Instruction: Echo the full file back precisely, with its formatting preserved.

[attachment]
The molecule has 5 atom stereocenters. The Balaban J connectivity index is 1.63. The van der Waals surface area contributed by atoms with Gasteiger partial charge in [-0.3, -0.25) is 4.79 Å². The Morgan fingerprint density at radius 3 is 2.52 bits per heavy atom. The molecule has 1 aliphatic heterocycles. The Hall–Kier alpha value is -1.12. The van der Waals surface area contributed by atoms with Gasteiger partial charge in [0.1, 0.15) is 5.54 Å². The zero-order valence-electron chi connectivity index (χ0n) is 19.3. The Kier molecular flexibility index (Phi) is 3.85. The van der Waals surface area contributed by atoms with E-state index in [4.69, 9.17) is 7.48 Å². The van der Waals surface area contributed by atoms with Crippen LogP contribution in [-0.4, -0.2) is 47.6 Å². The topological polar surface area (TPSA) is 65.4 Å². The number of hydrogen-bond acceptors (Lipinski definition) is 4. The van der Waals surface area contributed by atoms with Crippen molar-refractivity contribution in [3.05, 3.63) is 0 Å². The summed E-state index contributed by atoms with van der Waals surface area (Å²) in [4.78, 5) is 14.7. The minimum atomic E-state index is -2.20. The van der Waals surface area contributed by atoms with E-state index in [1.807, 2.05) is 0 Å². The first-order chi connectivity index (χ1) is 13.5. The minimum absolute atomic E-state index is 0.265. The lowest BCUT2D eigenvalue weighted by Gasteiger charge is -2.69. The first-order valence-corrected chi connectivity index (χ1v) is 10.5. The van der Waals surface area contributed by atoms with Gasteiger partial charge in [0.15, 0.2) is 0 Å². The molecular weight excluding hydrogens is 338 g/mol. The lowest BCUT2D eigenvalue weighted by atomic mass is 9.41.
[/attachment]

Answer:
The molecule has 5 atom stereocenters. The Balaban J connectivity index is 1.63. The van der Waals surface area contributed by atoms with Gasteiger partial charge in [-0.3, -0.25) is 4.79 Å². The Morgan fingerprint density at radius 3 is 2.52 bits per heavy atom. The molecule has 1 aliphatic heterocycles. The Hall–Kier alpha value is -1.12. The van der Waals surface area contributed by atoms with Gasteiger partial charge in [0.1, 0.15) is 5.54 Å². The zero-order valence-electron chi connectivity index (χ0n) is 19.3. The Kier molecular flexibility index (Phi) is 3.85. The van der Waals surface area contributed by atoms with E-state index in [4.69, 9.17) is 7.48 Å². The van der Waals surface area contributed by atoms with Crippen LogP contribution in [-0.4, -0.2) is 47.6 Å². The topological polar surface area (TPSA) is 65.4 Å². The number of hydrogen-bond acceptors (Lipinski definition) is 4. The van der Waals surface area contributed by atoms with Crippen molar-refractivity contribution in [3.05, 3.63) is 0 Å². The summed E-state index contributed by atoms with van der Waals surface area (Å²) in [4.78, 5) is 14.7. The minimum atomic E-state index is -2.20. The van der Waals surface area contributed by atoms with E-state index in [1.807, 2.05) is 0 Å². The first-order chi connectivity index (χ1) is 13.5. The minimum absolute atomic E-state index is 0.265. The lowest BCUT2D eigenvalue weighted by Gasteiger charge is -2.69. The first-order valence-corrected chi connectivity index (χ1v) is 10.5. The van der Waals surface area contributed by atoms with Gasteiger partial charge in [0.15, 0.2) is 0 Å². The molecular weight excluding hydrogens is 338 g/mol. The lowest BCUT2D eigenvalue weighted by atomic mass is 9.41.